Today’s official revenue forecast increases projections for the 2019-2021 biennium by $2.1 billion and $2.2 billion for 2021-2023. That effectively adds back nearly half of the $8.8 billion reduction in expectations made in the June forecast. The increase was widely expected following three consecutive months of revenue collections coming in well above the June projections.
The following chart shows the new fiscal year projections.
The Economic and Revenue Forecast Council writes,
While the COVID pandemic has had a significant negative impact on state revenues, the impact has not been as bad as forecasted in June. Cumulative major General Fund-State (GF-S) revenue collections from June 11 through September 10, 2020 came in $963 million above the June forecast. Even though collections were above the June forecast, however, collections for February 11 through September 10 were $840 million less than forecasted in February.
The real estate market has been much stronger than expected. While taxable activity was depressed from April through July, by August activity was above its year-ago level. Because of this, real estate excise tax (REET) collections since June came in $103 million higher than expected. REET collections for the current biennium are now forecasted to be $281 million higher than forecasted in June.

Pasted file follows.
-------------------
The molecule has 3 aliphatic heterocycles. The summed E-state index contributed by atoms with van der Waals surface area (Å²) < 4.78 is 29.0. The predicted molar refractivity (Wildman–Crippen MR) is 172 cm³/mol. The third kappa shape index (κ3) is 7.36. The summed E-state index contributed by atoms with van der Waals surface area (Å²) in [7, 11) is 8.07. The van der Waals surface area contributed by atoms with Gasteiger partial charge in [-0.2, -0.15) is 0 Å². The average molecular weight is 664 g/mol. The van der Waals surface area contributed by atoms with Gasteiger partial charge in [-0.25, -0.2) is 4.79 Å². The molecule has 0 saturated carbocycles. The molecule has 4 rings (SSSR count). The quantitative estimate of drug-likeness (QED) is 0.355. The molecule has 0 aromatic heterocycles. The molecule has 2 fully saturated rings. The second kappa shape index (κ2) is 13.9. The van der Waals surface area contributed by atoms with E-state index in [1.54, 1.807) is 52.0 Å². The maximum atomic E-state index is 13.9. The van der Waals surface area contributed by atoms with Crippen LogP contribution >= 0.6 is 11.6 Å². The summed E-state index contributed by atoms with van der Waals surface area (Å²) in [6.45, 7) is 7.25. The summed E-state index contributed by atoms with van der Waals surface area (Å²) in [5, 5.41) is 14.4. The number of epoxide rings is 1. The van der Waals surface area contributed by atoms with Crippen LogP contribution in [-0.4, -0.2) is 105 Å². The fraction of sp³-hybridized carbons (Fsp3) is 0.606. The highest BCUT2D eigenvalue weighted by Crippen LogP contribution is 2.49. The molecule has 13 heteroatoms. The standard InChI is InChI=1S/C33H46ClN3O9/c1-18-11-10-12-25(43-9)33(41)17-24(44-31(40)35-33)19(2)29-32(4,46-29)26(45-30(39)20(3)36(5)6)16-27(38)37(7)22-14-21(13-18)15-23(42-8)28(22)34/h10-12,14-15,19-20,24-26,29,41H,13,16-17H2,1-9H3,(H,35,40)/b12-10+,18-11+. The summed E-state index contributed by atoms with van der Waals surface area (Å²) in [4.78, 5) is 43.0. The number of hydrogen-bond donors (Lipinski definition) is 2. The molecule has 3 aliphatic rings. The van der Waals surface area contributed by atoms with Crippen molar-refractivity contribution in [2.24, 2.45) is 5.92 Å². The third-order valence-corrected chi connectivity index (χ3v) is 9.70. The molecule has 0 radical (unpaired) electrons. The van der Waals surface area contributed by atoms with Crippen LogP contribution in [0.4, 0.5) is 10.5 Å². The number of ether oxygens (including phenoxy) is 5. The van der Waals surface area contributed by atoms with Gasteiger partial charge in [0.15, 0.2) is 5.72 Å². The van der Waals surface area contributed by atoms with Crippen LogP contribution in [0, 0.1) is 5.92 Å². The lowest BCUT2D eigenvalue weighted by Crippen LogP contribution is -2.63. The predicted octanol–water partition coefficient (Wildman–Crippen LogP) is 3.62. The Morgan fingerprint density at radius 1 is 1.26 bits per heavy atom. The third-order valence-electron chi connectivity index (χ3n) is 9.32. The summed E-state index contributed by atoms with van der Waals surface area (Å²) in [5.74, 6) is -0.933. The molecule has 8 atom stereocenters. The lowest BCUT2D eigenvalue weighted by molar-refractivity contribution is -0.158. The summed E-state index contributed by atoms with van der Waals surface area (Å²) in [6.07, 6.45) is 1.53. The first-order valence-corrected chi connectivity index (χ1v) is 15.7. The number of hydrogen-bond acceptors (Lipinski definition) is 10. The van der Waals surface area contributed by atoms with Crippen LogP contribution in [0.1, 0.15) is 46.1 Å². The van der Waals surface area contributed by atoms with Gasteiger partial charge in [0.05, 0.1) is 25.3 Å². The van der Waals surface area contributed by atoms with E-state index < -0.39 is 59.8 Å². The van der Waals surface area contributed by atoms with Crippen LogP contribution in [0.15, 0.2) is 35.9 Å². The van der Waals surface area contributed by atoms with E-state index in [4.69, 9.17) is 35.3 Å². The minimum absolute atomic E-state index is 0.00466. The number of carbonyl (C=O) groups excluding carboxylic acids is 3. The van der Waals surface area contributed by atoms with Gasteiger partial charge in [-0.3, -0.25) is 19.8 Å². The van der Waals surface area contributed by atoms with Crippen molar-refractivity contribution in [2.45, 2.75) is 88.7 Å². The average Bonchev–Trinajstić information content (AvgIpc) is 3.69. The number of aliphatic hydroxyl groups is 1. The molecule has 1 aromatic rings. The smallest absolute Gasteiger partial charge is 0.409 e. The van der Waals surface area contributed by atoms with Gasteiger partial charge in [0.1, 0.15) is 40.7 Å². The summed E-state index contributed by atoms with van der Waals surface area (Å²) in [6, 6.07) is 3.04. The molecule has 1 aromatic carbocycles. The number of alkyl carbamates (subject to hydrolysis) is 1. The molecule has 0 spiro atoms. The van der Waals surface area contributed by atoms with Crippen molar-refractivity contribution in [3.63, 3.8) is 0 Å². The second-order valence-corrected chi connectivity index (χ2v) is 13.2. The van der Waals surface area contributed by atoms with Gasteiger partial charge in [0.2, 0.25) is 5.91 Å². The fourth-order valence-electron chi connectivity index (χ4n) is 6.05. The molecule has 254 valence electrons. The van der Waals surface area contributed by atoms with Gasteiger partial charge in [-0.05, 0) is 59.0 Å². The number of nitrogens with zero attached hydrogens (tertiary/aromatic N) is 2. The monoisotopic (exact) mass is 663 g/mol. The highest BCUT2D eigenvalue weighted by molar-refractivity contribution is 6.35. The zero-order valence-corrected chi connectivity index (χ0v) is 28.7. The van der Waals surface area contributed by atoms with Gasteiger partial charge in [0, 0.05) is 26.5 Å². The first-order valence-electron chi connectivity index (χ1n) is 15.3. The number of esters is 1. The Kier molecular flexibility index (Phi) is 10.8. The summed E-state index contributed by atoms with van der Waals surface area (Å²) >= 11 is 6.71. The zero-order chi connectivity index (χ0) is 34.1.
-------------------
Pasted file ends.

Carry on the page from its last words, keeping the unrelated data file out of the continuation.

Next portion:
Supported by federal relief spending, retail trade activity was also stronger than expected, resulting in cumulative Revenue Act collections since June that were $846 million higher than forecasted. Since most of the first round of federal support has expired and any support forthcoming for the rest of the biennium is expected to be greatly diminished, a slowdown in the rate of retail trade recovery is now expected. Nevertheless, forecasted Revenue Act receipts for the current biennium are now $1.7 billion higher than forecasted in June.
The September GF-S revenue forecast has been increased by $2.1 billion in the current biennium and $2.2 billion in the next. The forecast of GF-S revenue for the 2023-25 biennium has increased by $2.5 billion. This still leaves the GF-S forecast $2.4 billion lower than the February 2020 forecast for the current biennium, $2.1 billion for the next biennium and $2.0 billion for the 2023-25 biennium.
As the last bullet makes clear, the state still faces a budget challenge, but one that has become more manageable. Again, the ERFC cites considerable uncertainty regarding the projections.
There’s always a lot of good information in the ERFC presentations. We recommend it. Here’s the concluding slide.
Good news for budget writers.